Nothing puts a spring in our step or carves hearts and stars into the deepest corners of our musical minds like a healthy dose of femme-pop. From the recent resurgence of 80s-centric sonics comes a bounty of female artists boasting infectious jams that hold tightly to the genre’s calling cards: synth razzle dazzle, some serious pipes, and hooks that just won’t quit. Our ten favorites below have an extra bit of that irresistible, unforgettable pop swagger.
Foxes – “Body Talk”
On paper, Foxes ought to be huge by now. She’s the voice behind Zedd’s monster hit “Clarity”, she’s basically the living embodiment of the manic pixie dream girl, she’s in the Guinness Book of World Records, and most of her music’s actually pretty great. Latest offering “Body Talk” keeps her winning streak going strong. All the pop pieces are in place, but it’s those pre-chorus “Ohhhhs” that set the track apart and keep us coming back for more.
Samantha Urbani – “1 2 3 4”
Production man-of-the-moment Dev Hynes (Sky Ferreira’s “Everything Is Embarrassing”, Solange’s “Losing You”, Jessie Ware’s “Want Your Feeling”, Carly Rae Jepsen’s “All That”) maintains his pop savant status, lending his touch to this sparkler from former Friends frontwoman Samantha Urbani. As usual, there’s plenty going on musically to trigger the brain’s pleasure centers, while Urbani perfectly channels early Madonna with a potent mix of attitude and vulnerability.
Party Nails – “Break”
With fewer than 400 Facebook likes as of this writing, Party Nails is probably the most obscure act on this list. Don’t expect it to stay that way for long — not with a gem like “Break” making the net rounds. It takes all of ten seconds to fall in love with the percolating synth riff that drives the track — toss in some earnest lyrics about devotion, a love-worn delivery, and sheer momentum and you’ve got yourself a should-be hit, for parties and after-parties alike.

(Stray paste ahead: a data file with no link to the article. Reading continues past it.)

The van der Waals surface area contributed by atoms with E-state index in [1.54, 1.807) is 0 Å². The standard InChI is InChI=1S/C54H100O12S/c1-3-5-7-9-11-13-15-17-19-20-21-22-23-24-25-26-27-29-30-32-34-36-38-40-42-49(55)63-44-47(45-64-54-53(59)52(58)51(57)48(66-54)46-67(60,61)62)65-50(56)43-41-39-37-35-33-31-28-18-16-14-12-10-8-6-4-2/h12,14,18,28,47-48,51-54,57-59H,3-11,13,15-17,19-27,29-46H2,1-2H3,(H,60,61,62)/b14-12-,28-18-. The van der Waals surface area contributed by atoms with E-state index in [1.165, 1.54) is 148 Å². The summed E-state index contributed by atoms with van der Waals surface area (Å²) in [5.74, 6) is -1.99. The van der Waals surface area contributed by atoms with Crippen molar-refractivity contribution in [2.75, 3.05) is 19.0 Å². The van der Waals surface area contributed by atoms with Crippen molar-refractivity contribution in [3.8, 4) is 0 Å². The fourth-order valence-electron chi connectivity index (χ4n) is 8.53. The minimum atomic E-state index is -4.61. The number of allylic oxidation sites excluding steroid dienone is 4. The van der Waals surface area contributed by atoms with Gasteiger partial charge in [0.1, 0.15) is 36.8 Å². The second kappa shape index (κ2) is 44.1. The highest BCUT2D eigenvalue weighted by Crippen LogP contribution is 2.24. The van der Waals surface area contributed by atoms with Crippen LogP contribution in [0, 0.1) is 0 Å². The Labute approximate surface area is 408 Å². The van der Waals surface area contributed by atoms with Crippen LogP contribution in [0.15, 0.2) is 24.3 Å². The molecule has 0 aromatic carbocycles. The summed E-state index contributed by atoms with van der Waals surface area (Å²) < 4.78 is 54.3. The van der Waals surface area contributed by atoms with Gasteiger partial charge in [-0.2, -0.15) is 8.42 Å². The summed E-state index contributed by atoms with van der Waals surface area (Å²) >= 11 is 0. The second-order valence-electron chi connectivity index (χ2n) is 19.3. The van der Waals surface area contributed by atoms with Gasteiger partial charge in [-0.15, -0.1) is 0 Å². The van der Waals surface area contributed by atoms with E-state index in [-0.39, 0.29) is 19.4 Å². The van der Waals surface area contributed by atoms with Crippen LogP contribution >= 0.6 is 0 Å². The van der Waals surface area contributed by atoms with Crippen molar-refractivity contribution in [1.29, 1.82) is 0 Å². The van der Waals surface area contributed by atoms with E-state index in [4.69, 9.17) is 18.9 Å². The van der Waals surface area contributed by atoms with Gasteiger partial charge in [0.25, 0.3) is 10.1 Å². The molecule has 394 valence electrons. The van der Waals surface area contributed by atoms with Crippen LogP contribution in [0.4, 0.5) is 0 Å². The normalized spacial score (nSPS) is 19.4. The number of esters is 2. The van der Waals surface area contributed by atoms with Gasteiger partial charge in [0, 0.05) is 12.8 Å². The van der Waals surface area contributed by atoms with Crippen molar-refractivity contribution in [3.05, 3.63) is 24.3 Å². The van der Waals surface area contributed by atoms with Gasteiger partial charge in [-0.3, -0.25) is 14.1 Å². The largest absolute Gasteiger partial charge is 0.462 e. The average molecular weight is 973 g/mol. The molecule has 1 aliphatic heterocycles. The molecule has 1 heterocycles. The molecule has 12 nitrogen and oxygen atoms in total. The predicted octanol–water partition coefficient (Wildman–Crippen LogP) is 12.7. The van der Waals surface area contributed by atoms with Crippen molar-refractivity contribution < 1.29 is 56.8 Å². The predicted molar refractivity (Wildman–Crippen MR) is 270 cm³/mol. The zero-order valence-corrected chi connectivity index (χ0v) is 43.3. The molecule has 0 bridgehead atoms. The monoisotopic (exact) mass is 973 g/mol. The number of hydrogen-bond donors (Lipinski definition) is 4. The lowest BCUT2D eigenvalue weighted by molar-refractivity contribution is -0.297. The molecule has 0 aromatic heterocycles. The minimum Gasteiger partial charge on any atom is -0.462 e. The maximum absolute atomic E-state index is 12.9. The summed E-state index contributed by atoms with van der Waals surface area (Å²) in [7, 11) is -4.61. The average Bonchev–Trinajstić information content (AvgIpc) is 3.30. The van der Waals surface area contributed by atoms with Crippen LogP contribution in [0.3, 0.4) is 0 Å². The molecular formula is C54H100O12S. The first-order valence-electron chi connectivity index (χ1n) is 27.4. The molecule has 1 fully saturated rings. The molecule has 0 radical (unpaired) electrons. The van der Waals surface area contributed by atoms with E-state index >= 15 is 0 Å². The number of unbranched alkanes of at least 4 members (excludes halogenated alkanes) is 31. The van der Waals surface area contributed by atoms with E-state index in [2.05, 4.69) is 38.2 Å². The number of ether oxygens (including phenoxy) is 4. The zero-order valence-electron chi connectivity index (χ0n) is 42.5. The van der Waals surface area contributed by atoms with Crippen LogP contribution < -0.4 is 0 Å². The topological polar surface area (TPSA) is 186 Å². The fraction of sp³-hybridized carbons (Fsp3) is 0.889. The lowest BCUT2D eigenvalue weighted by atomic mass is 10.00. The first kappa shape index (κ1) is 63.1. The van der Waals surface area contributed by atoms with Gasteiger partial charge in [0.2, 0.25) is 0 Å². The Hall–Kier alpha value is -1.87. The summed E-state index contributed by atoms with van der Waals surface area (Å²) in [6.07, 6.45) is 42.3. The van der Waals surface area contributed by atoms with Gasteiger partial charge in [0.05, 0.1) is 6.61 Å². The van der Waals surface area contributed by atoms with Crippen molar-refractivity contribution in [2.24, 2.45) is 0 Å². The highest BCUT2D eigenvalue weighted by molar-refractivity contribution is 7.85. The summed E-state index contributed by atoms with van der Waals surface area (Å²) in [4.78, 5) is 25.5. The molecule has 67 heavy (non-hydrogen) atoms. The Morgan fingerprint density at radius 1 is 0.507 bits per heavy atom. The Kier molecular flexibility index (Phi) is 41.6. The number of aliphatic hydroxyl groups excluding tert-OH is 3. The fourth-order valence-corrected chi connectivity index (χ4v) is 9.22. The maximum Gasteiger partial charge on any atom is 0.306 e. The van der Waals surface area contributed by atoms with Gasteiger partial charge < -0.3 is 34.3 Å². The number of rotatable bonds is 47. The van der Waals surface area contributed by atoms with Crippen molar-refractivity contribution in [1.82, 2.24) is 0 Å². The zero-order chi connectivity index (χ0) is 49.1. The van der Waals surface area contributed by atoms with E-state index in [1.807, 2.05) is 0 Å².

Allie X – “Prime”
“Prime” is a pure pop punch to the gut, one that will leave you seeing stardom. Indeed, Toronto-based Allie has been playing at global domination for a minute now: check the sunglasses fixation, expert hashtag branding, and proliferation of regional Facebook fan groups. Like a lot of great pop lately, “Prime” leans heavily on the expressionist sounds of the 80s, mixing Cyndi Lauper’s proto-girl power panache with all those “we”s and “us”es that make Lorde and the like so insta-relatable. In case the pummeling, staccato synths and drumpad hits don’t make it clear, an actual Allie X world takeover is imminent — consider yourself warned.
FEMME – “S.O.S”
Bass, beats, and a big voice rocket this bonafide hit straight to the top of our personal pop charts. Appropriately named London songstress FEMME has yet to miss in her stacked repertoire of pop gems. There’s a gentle ferocity in Laura Bettison’s delivery of “S.O.S”’s desperate message that is all too familiar. So much so, you’ll surely be singing along before it finishes. Fashionable FEMME and her perfectly pink tresses are tailor-made for reaching the highest of pop heights, and now you can enjoy the ride along with her.